How Much Should Beginners Invest in Art?

Luke Sparkes
03 Dec 2019

The notorious opacity of the art sector can be an intimidating place for the beginner investor. The art world has historically thrived on a sense of exclusivity and investors of high-end pieces are often assured anonymity over their purchases. For investors new to the art world, this can be overwhelming and cause the beginner to doubt whether this is a market for them. However, The Art Market’s 2019 report stated that sales in the global art market in 2018 reached $67.4 billion, up 6% year-on-year. Despite Brexit worries, the report acknowledges that the UK had a relatively strong year of sales in 2018, with values rising 8% to just under £14billion. With the right support and knowledge base, even the newest investor can make sizeable gains in this flourishing sector – and has every right to do so. We present a beginner’s guide to making successful initial investments in art, including key tips on research, purchase prices and the type of art that will make maximum returns.

Decide your investment value

A key consideration for any art investor is how much money to invest. Start by deciding on a budget that feels comfortable, factoring in possible storage and maintenance costs to keep your investment in prime condition. Successful art investors are in it for the long haul, so consider how feasible it is to keep that sum of money invested in the piece before its sale. As the latest Deloitte 2019 report shows that pieces kept for 10 years enjoyed more sizeable gains than those that were quickly resold, investors need to resist the urge to cash in too early.

 

Consider whether to buy an original or reproduction piece

The level of investment that a beginner is willing or able to make has an inevitable impact on the level of realistic return. Original pieces of art are what most investors purchase and have the potential to increase in value dramatically. The purchase of an original Rothko is likely to skyrocket in value but few beginner investors can afford the multimillion-pound price tag. The purchase of an original piece necessitates a higher initial outlay, but the long-term investment success makes this an attractive proposition for many.  However, for those making their first forays into art investment, the high cost of purchasing an original is a gamble that many feel unsure about making without a knowledge base to guide their decision. The popularity of Giclée has helped put the work of acclaimed artists in the reach of more people. A Giclée is a high-quality reproduction print that can be found everywhere, from local galleries to world-renown museums. Despite the museum quality of these pieces, the investor needs to be aware that these are not original works and are unlikely to appreciate at the same rate as the original. However, savvy investors see the potential of a Limited Edition Giclée to make sizeable gains. Because of its high quality and relative rarity, a Limited Edition Giclée is valuable from its initial printing. Added to this, Giclée prints also become more valuable over time as the artist gains greater recognition and the edition of the print sells out. Selecting a print from a relatively low run and a finite amount has the greatest potential to increase in worth. We at Smith & Partner recommend an initial investment of around £1000 on 2 to 3 pieces of Limited Edition Fine Art prints to begin a collection.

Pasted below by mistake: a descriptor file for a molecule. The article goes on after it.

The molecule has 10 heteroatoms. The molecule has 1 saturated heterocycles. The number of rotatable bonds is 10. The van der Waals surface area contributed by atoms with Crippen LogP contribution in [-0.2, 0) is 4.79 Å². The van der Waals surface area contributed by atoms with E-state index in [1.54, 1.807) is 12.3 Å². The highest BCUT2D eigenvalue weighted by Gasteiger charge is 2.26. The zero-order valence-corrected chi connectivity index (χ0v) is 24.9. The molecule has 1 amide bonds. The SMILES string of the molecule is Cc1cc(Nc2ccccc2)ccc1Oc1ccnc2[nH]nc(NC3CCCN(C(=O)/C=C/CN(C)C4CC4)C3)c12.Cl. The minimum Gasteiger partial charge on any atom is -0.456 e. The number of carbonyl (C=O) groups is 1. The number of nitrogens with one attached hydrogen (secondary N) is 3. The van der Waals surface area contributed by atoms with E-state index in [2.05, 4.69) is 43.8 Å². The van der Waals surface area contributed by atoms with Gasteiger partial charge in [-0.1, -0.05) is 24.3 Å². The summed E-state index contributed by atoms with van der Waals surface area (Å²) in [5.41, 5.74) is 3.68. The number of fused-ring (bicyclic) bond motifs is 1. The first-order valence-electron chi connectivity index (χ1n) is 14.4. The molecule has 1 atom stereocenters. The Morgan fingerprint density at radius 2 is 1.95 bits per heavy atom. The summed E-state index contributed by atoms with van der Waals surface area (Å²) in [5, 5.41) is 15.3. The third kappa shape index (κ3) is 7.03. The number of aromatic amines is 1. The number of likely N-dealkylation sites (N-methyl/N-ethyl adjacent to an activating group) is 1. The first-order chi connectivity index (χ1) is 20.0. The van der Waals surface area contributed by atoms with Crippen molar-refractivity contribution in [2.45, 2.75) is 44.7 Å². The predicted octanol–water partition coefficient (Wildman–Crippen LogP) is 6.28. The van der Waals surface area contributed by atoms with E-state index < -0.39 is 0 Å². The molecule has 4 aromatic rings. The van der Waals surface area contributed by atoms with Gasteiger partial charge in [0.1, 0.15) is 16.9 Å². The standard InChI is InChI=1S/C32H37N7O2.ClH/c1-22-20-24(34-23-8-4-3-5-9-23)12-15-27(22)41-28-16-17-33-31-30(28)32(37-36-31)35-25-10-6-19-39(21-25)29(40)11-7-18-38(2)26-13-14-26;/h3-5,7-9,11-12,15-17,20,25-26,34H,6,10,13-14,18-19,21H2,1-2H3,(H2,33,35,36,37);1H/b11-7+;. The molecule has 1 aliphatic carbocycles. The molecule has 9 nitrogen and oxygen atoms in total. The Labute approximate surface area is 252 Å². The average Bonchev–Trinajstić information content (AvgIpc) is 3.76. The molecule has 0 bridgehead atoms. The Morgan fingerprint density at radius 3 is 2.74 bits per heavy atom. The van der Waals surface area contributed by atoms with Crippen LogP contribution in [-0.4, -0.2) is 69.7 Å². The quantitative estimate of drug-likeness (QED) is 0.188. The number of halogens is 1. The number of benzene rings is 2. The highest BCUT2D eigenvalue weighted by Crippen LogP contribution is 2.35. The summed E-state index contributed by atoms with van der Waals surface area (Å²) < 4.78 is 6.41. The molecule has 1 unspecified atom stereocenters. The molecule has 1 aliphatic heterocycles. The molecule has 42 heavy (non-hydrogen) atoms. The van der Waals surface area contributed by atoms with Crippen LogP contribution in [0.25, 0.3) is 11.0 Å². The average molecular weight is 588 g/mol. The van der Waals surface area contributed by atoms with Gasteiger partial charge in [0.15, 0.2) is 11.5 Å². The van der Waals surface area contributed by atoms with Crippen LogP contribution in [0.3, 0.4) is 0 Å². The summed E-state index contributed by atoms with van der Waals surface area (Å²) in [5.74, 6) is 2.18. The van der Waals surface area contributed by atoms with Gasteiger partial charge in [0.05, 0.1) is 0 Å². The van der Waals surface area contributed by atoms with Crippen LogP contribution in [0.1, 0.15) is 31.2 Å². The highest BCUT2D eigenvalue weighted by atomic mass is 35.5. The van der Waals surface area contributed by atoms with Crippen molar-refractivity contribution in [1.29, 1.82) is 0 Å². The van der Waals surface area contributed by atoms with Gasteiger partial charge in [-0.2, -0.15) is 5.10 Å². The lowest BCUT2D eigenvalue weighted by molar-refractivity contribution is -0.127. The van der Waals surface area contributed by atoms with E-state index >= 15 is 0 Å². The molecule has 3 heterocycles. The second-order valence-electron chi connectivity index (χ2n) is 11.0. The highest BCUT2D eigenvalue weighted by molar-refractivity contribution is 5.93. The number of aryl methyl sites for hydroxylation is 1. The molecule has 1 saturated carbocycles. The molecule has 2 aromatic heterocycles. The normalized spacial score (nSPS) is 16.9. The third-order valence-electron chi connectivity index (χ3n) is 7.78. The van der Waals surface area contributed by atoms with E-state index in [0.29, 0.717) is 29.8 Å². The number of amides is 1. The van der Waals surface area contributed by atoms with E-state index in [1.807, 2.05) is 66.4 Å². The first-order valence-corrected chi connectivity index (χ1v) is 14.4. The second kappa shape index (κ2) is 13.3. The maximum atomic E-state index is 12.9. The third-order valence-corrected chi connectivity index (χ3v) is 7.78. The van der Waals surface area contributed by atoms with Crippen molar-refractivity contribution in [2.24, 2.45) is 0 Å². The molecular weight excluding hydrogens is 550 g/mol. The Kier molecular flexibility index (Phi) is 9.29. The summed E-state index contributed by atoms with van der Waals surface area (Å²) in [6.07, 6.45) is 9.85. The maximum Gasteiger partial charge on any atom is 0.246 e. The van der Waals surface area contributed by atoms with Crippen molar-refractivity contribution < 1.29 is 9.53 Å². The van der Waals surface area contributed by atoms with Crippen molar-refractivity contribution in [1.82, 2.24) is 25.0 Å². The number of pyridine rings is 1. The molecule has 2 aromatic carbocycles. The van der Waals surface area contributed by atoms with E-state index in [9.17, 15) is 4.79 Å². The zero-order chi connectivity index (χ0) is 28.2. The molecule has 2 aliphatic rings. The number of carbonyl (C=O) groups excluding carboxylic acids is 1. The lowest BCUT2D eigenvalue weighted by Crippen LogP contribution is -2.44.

Increase your knowledge – and find someone that has more

The lack of knowledge about art can be a barrier to making successful investments, so don’t take this risk. Research artists and their work closely. Artists with a back story or current buzz around them make go-to investment purchases. Find out if artists have won awards or gained recognition for their work, and research whether their pieces are included in any museums or famous collections worldwide. Learn about their education, background, current or past commissions and find out how their work has fared at auction. Tools like the Magnus app allows the investor to find historical price information for a piece in within seconds. However, your own research is no substitute for expert advice. The knowledge of an art consultant’s years of experience and education can be the difference between financial gain and loss, so trust in them to offer guidance that will most likely reap the greatest results. Few people have the time or inclination to become an art virtuoso overnight, so gain an initial understanding and put the hard work in the hands of the professionals.

 

Detach

The typical art purchase is a decision made from the heart. A piece will resonate with the buyer, edifying them in ways they are often unable to articulate, and the pleasure of the purchase is enduring. Art as an investment requires a different mindset. Even the most passionate art lover will need to detach from their personal appreciation of art if they want to make truly financial gains. Purchasers must think like investors rather than consumers of the product themselves if they want to see a good return on investment. Of course, finding a piece you like yourself that is also a canny investment is truly a win-win scenario.

We believe the beginner investor has the potential to make sizeable gains in the art industry if they are able to leave their own tastes at the door and listen to the experts. Finding the right gallery who can provide a well-curated, diverse choice of works is crucial. Chosen wisely, the relative immunity of art from the fluctuations of the financial industry makes an intelligent inclusion to a diverse financial portfolio.

 

 

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